NATO's military force in Afghanistan has condemned cross-border shelling from Pakistan, after Kabul warned that it could significantly harm relations between the strife-torn neighbours.
Afghanistan's warning came on Sunday after officials said more than 300 heavy artillery shells and rockets were fired from Pakistan into Afghanistan's eastern Kunar province over two days, killing at least four people.
Last month, a barrage of cross-border fire from Pakistan into Kunar forced thousands of villagers to flee their homes after Islamabad accused Kabul of protecting militants who infiltrated to kill 13 Pakistani soldiers.
Afghanistan and Pakistan typically blame each other for violence by Taliban Islamic militants plaguing both sides of their border, known as the Durand Line.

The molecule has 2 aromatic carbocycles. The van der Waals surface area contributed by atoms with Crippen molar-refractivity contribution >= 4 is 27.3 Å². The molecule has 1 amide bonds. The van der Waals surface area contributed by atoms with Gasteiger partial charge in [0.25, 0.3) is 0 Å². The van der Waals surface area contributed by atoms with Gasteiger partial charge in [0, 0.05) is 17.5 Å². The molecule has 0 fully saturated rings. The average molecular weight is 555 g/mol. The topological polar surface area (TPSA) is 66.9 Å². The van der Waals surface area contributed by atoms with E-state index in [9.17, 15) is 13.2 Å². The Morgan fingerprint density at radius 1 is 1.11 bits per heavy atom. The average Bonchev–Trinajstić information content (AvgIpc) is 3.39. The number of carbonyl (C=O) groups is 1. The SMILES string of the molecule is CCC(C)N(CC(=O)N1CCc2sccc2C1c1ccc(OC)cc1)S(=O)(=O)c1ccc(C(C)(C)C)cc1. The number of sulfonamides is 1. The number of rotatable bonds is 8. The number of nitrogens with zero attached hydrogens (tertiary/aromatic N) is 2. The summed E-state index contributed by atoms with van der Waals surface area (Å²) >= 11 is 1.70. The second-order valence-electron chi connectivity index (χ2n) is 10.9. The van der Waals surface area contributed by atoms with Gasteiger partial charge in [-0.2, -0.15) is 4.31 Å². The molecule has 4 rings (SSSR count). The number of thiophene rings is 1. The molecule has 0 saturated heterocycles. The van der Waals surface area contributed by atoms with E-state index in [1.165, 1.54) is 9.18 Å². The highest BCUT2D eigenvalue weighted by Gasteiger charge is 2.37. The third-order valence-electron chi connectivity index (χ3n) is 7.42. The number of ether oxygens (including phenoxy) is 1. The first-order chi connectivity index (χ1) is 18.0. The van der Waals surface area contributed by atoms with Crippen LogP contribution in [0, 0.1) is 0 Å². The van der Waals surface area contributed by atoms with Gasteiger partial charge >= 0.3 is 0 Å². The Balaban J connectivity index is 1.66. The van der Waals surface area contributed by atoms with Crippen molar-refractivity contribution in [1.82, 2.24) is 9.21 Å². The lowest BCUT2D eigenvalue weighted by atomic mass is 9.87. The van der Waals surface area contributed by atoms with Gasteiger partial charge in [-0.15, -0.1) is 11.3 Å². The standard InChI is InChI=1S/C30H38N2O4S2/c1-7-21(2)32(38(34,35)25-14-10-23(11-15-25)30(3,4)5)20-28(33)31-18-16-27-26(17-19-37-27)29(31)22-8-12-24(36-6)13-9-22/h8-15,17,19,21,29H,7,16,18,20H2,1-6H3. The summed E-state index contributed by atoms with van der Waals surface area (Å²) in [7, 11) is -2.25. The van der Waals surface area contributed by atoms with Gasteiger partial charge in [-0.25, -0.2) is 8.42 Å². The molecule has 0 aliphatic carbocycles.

NATO's International Security Assistance Force "condemns the indirect fire attacks from across the Durand Line", ISAF said in a statement late Wednesday.
"We continue to work with the Afghan ministry of defence, and the Pakistan government to ensure an end of these attacks."
ISAF welcomed the announcement by the Afghan foreign ministry that talks on the issue would be held soon between officials from both sides in Afghanistan's eastern city of Jalalabad.
Pakistan on Sunday denied Afghanistan's charge of cross-border shelling, calling it "incorrect".
"Pakistani troops only respond to and engage militants from where they are attacked/fired upon," said a senior military official in Islamabad.
Over the last year he said at least 15 cross-border attacks were carried out by militants against Pakistani check points and the civilian populations in northwestern towns of Dir and Chitral.
NATO has some 130,000 US-led troops in Afghanistan helping the government of President Hamid Karzai fight Taliban Islamist insurgents.